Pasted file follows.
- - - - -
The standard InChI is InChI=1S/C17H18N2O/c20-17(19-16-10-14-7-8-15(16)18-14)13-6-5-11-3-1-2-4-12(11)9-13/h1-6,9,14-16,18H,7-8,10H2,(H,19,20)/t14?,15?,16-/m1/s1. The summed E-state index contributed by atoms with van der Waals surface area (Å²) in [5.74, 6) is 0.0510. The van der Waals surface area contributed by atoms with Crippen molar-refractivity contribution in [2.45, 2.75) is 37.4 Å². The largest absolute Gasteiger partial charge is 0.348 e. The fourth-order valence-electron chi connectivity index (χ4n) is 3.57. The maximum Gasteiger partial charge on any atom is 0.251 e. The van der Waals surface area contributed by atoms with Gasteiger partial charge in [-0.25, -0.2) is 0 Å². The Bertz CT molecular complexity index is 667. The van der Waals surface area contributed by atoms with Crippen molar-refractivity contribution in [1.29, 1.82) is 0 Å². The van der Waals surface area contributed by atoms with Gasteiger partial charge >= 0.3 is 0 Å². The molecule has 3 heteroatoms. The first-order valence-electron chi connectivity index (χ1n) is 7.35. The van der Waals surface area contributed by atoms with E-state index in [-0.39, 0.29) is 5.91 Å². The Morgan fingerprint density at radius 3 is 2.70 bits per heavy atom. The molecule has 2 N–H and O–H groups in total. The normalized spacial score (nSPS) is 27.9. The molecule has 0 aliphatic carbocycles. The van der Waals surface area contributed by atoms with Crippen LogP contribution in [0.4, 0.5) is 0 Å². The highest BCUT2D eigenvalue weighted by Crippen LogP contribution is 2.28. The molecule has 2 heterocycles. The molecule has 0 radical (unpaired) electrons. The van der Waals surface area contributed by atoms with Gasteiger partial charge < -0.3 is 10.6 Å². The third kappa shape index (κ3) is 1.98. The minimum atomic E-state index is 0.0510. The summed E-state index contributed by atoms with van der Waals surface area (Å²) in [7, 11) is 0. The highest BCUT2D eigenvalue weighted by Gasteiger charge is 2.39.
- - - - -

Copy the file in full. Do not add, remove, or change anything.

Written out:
The standard InChI is InChI=1S/C17H18N2O/c20-17(19-16-10-14-7-8-15(16)18-14)13-6-5-11-3-1-2-4-12(11)9-13/h1-6,9,14-16,18H,7-8,10H2,(H,19,20)/t14?,15?,16-/m1/s1. The summed E-state index contributed by atoms with van der Waals surface area (Å²) in [5.74, 6) is 0.0510. The van der Waals surface area contributed by atoms with Crippen molar-refractivity contribution in [2.45, 2.75) is 37.4 Å². The largest absolute Gasteiger partial charge is 0.348 e. The fourth-order valence-electron chi connectivity index (χ4n) is 3.57. The maximum Gasteiger partial charge on any atom is 0.251 e. The van der Waals surface area contributed by atoms with Gasteiger partial charge in [-0.25, -0.2) is 0 Å². The Bertz CT molecular complexity index is 667. The van der Waals surface area contributed by atoms with Crippen molar-refractivity contribution in [1.29, 1.82) is 0 Å². The van der Waals surface area contributed by atoms with Gasteiger partial charge >= 0.3 is 0 Å². The molecule has 3 heteroatoms. The first-order valence-electron chi connectivity index (χ1n) is 7.35. The van der Waals surface area contributed by atoms with E-state index in [-0.39, 0.29) is 5.91 Å². The Morgan fingerprint density at radius 3 is 2.70 bits per heavy atom. The molecule has 2 N–H and O–H groups in total. The normalized spacial score (nSPS) is 27.9. The molecule has 0 aliphatic carbocycles. The van der Waals surface area contributed by atoms with Crippen LogP contribution in [0.4, 0.5) is 0 Å². The highest BCUT2D eigenvalue weighted by Crippen LogP contribution is 2.28. The molecule has 2 heterocycles. The molecule has 0 radical (unpaired) electrons. The van der Waals surface area contributed by atoms with Gasteiger partial charge < -0.3 is 10.6 Å². The third kappa shape index (κ3) is 1.98. The minimum atomic E-state index is 0.0510. The summed E-state index contributed by atoms with van der Waals surface area (Å²) in [7, 11) is 0. The highest BCUT2D eigenvalue weighted by Gasteiger charge is 2.39.